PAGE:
Thursday, July 10, 2008

Smoky Summer Pasta

Summer has definitely arrived in Vancouver.

For the past couple of weeks, it has been warm in the mornings, warmer through the afternoons, and warm through the evening. The sun has been shining and everything is bright and cheery and dandy.

Yet, all the weatherly perfection has had an adverse effect on my industry, as if my battered and bruised virtue can take another blow. All that sun is lulling me into a stupor and my appetite has been erratic. I don't feel hungry, and then I do, and then I unreasonably expect the food to be there the moment I want it!

Case in point: today. After breakfast and a few nibbles here and there, I did not really feel hunger pangs until 5pm in the afternoon. Then I wanted something really quickly, like -- tada! -- a presto! pasta!

We had cleaned out the pantry a couple of days ago and discovered a bag of coloured gemelli pasta. Here was our chance to use it. We wanted a pasta dish that was "summery," and when I think of summer, I think grilling and smoke.

The newly-organized pantry comes to the rescue again, because we discovered we still had cans of smoked oysters waiting to be used.

Smoke: check.

Summer flavours have to shine through and what could be more summery than a ripe tomato? What could be more refreshing than mint? These were the other ingredients that went into our smoky summer pasta dish.

Smoky Summer Pasta (proudly ours)

1-1/2 cups uncooked gemelli pasta (or other short pasta: penne, elbow macaroni, rotini)

4 cloves garlic, sliced
1 85g can smoked oysters
1/4 cup paprika
2 tomatoes, seeded and diced
1/4 cup packed mint chiffonade
1/2 lemon

Bring water to a boil and cook pasta according to manufacturer's instructions (until al dente).

In a cold saute pan, add smoked oysters and garlic. Turn heat on to medium and wait for the garlic to sizzle. Smash oysters. Add paprika. The mixture will form a paste.

Add cooked pasta to smoky paste and toss to coat pasta evenly. You may need to add some pasta water to loosen the mixture. Turn off heat. Add tomatoes and mint and stir to combine. Add lemon juice. Season to taste.

note: Of course, each ingredient can be adjusted to suit your tastes.


We're submitting this to Presto Pasta Nights (created by Ruth of Once Upon a Feast). This week's host is Gay of A Scientist in the Kitchen.

Presto Pasta Nights info

We are also submitting this into Culinarty's Original Recipe round-up.

Thanks for the heads up, Mark (of No Special Effects)!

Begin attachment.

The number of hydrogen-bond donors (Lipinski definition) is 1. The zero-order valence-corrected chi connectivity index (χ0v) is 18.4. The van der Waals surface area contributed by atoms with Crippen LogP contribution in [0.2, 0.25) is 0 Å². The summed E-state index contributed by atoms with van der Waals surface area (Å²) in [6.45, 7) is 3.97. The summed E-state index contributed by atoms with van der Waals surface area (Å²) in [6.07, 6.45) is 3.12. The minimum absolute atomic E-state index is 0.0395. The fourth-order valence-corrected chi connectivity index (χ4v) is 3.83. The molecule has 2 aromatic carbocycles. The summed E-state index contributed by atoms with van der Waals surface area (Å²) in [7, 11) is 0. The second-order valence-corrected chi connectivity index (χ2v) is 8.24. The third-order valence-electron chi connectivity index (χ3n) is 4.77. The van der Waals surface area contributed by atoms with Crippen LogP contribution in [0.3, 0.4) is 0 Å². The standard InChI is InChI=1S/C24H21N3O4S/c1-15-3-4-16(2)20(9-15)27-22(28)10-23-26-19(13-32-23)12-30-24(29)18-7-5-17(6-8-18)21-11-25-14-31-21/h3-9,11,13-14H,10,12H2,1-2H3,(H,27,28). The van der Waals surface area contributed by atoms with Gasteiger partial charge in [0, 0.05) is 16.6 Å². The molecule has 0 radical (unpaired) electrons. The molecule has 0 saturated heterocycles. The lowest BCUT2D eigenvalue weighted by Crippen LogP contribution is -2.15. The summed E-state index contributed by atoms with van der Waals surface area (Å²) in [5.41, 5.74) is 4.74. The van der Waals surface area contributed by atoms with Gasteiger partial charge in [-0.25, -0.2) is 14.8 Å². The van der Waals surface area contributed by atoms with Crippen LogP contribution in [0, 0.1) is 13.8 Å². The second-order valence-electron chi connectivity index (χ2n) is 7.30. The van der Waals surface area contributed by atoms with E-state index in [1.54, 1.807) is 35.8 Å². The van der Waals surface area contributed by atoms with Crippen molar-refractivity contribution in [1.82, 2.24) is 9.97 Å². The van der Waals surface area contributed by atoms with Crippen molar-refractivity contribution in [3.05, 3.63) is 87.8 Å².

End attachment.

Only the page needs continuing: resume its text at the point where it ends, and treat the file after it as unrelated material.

1. This is really perfect for summer!

  2. Luv the paprika in here...some red pepper would be a great addition too!

  3. Love the smokiness of this dish!

  4. Ooh, smoked oysters! I've never used them before but it sounds so darn easy. I'll have to try this!

  5. That is fan-freaking-tastic. First chance I get when I see smoked oysters (do you think I will here in Manila? Hmmm we shall see), I'm trying this out. You could also enter this in the Original Recipes event! (I think Lore of Culinarty is hosting it.)

  6. That pasta looks tasty! I like the sound of the smoked oysters. I will have to look for them.

  7. Hunger is the best inspiration, isn't it. This smoky pasta looks delicious. Good luck with your entry!

  8. I've never tried gemelli pasta. This pasta looks so tightly twined. Can the sauce get in ? :P

  9. Mint sounds really refreshing in a pasta dish and a great idea for this hot summer days, not to mention the smoked oysters and the generous amount of paprika :).
    This truly fits the bill of an original recipe!
    Thank you for participating and a big thanks to Manggy as well for letting you guys know about the event.

  10. What a perfect dish for summer! I can't wait to try it. Do you use regular paprika or the smoky Spanish kind?

    Either way...thanks for sharing with Presto Pasta Nights.

  11. Interesting with paprika and mint. very summery.

  12. tigerfish:
    I believe each "strand" of pasta is hollow. Then two are twisted together to create each piece. The hollowness helps in the sauce/flavor-absorption, I guess, hehe.

    We had a smoked hot Spanish paprika that just ran out, so we used regular ol' paprika this time. I think perhaps that's why we used a lot of it. The smoked one was much stronger.


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